This problem can be solved using STL maps and storing the suffixes along with their sorted id, but there is a more elegant solution using Trie data structure, i.e. prefix tree. As we are interested in maximizing common suffix length, we can store the strings in the Trie in reversed form, so now the suffixes will become prefixes in this tree. For each dictionary word, we also need to store its index number, when sorted, as a termination marker for that word, so that, we can find the id of an word easily during the query. On each node, we also need to keep two additional information, the ids of lexicographically smallest and second smallest strings passing through that node, which we call min1 and min2. Initially both should contain an infinite value.

Now for each query word, we also search the word in reversed form. If it is not found in the tree, i.e. a path may exist, but the end marker is not present, then the task is simple, we just return the lexicographically smallest id, which is min1, from the current node, i.e. the node which we reached while trying to match the query string.

But extra cares should be taken when the query string is found on the tree, because, then we have to look for another candidate, for which, we have kept min2, i.e. second lexicographically smallest index. If we can deduce that, going to node x from current node cur, if it evidently means we will end up finding the exact same word, then we can't follow that path, instead, we decide which index to return from current node cur, if its min1 index refers to the word itself, then we return min2, otherwise we return min1. And if we have no other choice but end up at the exact matching point, then we are also sure that there is at least another string which follows the same path, but does not end at our current node, i.e. at least two different words. Then depending on our query word, we select min1 or min2 from our current node.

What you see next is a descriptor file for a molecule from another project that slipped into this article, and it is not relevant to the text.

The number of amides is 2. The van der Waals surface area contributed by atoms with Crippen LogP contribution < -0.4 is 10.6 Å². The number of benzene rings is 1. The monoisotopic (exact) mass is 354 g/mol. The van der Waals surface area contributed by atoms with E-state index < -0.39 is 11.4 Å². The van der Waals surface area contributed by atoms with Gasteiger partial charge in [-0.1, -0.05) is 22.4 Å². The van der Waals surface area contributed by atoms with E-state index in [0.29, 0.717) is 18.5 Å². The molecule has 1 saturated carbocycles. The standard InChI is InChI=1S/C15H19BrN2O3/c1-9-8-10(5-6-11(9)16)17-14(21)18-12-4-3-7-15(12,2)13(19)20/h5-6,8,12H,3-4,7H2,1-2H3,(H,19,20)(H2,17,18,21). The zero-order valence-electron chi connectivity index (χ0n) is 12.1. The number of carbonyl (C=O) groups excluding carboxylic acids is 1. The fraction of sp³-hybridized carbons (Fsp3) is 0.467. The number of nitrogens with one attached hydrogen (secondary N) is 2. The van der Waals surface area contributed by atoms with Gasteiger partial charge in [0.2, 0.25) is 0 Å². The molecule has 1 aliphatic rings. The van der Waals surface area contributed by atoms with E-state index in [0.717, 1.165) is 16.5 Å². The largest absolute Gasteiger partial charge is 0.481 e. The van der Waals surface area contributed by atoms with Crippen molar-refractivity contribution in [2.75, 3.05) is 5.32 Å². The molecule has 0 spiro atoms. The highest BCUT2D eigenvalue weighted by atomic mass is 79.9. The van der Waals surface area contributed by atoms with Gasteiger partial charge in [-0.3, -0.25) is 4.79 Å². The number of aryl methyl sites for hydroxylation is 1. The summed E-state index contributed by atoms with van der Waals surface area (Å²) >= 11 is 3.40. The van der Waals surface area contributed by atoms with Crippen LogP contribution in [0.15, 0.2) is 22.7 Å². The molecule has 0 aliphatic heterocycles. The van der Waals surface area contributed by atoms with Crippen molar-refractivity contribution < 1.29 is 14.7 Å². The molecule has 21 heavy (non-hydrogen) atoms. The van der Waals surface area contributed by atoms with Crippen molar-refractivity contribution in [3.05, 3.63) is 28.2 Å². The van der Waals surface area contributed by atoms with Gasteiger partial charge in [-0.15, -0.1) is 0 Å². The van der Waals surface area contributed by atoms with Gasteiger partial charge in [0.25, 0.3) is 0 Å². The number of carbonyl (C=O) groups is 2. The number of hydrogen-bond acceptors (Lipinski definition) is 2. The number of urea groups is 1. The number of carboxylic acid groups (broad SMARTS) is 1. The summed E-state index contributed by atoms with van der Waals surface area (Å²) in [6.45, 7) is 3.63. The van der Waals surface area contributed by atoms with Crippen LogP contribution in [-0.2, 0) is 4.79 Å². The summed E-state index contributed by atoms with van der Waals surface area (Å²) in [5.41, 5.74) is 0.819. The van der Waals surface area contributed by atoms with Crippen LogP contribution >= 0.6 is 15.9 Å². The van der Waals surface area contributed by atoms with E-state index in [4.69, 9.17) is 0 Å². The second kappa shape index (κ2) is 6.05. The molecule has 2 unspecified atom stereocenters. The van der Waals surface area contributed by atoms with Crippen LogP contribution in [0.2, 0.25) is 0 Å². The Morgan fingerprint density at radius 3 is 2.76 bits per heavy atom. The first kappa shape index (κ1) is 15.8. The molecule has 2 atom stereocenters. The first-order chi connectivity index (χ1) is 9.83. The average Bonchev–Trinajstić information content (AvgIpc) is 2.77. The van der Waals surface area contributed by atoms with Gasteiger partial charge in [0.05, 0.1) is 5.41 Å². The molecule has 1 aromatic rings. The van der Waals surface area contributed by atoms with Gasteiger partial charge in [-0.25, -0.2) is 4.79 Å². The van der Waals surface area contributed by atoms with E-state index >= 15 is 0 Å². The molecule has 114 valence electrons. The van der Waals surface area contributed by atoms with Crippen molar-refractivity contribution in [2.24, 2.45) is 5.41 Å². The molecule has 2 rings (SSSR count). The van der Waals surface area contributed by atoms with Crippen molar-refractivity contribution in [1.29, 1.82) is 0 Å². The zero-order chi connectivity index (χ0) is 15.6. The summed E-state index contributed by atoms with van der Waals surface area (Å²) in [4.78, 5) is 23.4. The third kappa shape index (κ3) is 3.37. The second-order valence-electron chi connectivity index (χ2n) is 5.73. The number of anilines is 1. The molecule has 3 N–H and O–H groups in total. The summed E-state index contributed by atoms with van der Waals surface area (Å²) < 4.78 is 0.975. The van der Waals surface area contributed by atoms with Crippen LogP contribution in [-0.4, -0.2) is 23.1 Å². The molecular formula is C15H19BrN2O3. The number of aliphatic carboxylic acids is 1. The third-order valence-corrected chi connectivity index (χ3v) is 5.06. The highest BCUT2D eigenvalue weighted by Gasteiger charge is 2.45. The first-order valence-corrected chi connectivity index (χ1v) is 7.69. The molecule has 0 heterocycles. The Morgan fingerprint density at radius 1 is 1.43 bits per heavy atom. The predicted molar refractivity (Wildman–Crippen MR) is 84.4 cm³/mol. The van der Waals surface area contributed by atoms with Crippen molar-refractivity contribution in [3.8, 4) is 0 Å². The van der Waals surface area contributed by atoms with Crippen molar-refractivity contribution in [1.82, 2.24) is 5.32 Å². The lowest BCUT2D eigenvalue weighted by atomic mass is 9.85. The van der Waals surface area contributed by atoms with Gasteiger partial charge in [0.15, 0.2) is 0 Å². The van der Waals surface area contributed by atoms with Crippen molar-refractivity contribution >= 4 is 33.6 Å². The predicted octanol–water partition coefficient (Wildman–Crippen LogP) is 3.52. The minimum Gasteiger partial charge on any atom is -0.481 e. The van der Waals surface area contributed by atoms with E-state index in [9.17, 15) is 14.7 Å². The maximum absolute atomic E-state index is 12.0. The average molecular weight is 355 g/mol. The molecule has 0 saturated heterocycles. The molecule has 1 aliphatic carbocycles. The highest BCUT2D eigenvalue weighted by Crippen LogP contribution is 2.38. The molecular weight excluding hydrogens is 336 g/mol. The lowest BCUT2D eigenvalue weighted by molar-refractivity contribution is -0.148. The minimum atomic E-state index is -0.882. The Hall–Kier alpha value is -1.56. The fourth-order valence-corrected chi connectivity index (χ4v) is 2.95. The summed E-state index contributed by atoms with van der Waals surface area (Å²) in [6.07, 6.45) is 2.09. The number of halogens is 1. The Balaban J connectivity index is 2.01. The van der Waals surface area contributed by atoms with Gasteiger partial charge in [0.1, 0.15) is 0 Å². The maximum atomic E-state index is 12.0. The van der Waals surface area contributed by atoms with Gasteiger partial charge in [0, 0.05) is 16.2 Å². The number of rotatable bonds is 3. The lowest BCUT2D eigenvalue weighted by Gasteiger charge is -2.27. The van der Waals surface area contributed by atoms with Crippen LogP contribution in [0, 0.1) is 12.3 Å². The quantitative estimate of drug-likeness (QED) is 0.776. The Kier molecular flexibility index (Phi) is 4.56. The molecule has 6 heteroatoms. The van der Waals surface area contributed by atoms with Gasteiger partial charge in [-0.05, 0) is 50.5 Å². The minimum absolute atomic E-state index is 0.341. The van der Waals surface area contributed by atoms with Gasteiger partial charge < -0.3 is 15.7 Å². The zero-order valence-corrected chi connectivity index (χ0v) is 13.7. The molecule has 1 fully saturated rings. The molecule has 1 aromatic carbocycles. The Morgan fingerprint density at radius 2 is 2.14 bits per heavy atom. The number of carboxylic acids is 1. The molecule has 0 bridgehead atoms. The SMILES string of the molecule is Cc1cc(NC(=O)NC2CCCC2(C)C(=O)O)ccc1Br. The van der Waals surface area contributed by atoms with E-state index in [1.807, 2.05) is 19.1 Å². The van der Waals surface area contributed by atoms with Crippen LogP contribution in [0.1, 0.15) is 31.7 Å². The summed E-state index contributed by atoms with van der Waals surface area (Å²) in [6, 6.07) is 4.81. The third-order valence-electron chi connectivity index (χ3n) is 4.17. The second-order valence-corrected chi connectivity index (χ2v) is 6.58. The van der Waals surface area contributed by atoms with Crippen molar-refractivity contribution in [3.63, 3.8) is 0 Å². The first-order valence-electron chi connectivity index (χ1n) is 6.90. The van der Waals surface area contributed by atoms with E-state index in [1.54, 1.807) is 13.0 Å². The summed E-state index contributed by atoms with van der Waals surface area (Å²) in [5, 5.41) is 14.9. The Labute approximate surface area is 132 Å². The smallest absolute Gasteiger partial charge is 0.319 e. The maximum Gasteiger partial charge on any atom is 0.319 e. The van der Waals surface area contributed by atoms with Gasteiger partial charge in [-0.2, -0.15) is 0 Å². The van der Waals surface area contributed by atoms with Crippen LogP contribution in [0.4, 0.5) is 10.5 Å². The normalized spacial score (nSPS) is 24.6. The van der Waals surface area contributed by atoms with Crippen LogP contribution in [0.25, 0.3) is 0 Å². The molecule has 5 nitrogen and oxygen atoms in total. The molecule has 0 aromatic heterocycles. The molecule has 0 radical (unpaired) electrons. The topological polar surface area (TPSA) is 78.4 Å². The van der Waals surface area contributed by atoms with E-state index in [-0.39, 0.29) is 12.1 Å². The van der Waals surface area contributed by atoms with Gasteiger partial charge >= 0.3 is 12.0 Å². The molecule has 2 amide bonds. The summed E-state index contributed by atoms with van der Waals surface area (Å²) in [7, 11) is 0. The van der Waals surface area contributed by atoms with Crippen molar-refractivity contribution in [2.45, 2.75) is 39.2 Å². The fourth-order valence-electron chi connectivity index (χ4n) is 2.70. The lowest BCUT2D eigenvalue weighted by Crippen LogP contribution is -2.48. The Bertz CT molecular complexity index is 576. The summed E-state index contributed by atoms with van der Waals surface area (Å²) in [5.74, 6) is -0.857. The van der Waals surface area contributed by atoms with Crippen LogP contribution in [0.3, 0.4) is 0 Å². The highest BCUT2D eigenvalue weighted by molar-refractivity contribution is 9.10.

So, if you know how to code a Trie, it is not really a hard one, but indeed a tricky one.

## Sunday, March 24, 2013

### SPOJ Problem Set (Classical) 224. Vonny and her dominos

This is exactly the same problem from 2006 TopCoder Collegiate Challenge, problem DominoesFinding. I am not sure whether this problem can be solved by bipartite matching algorithm or dynamic programming, probably both will run out of time limit. But it can be solved by straight forward backtracking with a little bit pruning. The backtracking idea is pretty simple, just keep track of which tiles are used (each tile must be used exactly once), and try filling the grid in row major fashion. So there is no point discussing the solution, it is better to discuss why backtracking can be used here. I am not going to write these on my own words as it has already been written, so I will repost the analysis from TopCoder